That was the title of last Tuesday’s CMJ conference featuring The Orchard’s VP of Strategy Prashant Bahadur, alongside other music experts Robert Singerman and Thomas Reemer from 88tc88, Eric de Fontenay, founder of Musicdish China and Jeffrey Liebenson, an Entertainment Lawyer at Liebenson Law.
In a packed medium-sized room at the NYU Kimmel Center, these men discussed the current situation regarding the flow of international music to China. As the title of the conference indicates, China has the potential to provide a large market of eager consumers to international musicians and labels – but in order to succeed, you need a plan.
According to Robert Singerman, 98% of all music consumed in China is local music. That leaves only 2% for international music, and most of that is K-Pop. There are many roadblocks and challenges to getting your music across those borders, not least of which is government censorship. Getting your music approved by the Chinese government is a long and tedious process involving translation of lyrics, approval of content and so on. Because of this strong government involvement and censorship, many Chinese have never even heard of The Beatles!
But this is slowly changing as China has begun to cooperate with international labels. The Baidu law suit against music piracy, which resulted in Baidu striking licensing deals with three major record labels, certainly encouraged this. (Baidu previously allowed users to directly search for MP3s on its search engine.) Companies like 88tc88 and MusicDish China are facilitating the process and have been successfully releasing music in China for about 12 months.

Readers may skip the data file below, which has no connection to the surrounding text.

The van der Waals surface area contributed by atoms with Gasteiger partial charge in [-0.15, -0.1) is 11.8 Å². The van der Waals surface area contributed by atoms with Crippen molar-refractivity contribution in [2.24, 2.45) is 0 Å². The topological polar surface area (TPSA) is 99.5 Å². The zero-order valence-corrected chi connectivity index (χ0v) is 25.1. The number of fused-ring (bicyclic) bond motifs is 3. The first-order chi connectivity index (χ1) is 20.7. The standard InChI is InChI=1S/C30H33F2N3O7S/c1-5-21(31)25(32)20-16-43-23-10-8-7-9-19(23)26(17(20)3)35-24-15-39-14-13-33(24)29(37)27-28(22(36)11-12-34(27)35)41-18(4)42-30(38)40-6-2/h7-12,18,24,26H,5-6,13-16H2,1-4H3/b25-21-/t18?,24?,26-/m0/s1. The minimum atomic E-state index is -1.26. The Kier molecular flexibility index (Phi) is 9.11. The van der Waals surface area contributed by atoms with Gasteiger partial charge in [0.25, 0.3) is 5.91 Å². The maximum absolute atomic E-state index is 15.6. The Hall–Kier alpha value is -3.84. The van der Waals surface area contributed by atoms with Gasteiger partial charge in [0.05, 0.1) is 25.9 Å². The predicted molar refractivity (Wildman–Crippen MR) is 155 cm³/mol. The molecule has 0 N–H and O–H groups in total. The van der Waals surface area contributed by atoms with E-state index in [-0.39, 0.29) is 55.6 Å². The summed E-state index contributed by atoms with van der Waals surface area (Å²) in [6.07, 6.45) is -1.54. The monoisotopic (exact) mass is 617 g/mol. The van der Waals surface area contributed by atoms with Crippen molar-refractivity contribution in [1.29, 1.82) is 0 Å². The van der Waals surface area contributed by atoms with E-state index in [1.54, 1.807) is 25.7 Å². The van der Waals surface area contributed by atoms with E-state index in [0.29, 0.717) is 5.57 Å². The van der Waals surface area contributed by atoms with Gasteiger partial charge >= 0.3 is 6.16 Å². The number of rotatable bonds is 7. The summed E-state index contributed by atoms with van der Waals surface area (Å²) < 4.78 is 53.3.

The Orchard has been aware of China’s potential for a few years now and has been trying to break into China’s music industry since 2004. According to Prashant Bahadur, we may have been a little too early then. That said, he is confident that the industry is now “moving in the right direction” and argued 3 key points to that effect:
- “There is [an obvious] opportunity for international music to be monetized.” Because of the abnormally low share of international music in China, the odds of raising that share are high. The issue is to figure out how to make music available legally.
- “We are finding that it is slowly becoming easier.” There is definite movement, as illustrated by companies like 88tc88 and MusicDish China’s success as well as the increase of local partnerships. It may be small, but anything better than zero is positive, and The Orchard is confident that profit will be made in 2012 in the Chinese market.
- “The fact that Baidu is now talking to the industry […] shows that there is a movement towards creating a legal market.” Because 80% of all searches in China come from Baidu, their recent willingness to work with local and international labels is a great sign for international distributors.
The conclusion is that though it is too early to put a figure on potential profit for the coming years, we are confident that we will succeed in monetizing at least a portion of music for 2012, and more in years to come. Watch Prashant Bahadur’s segment below, and feel free to share your thoughts in the comments!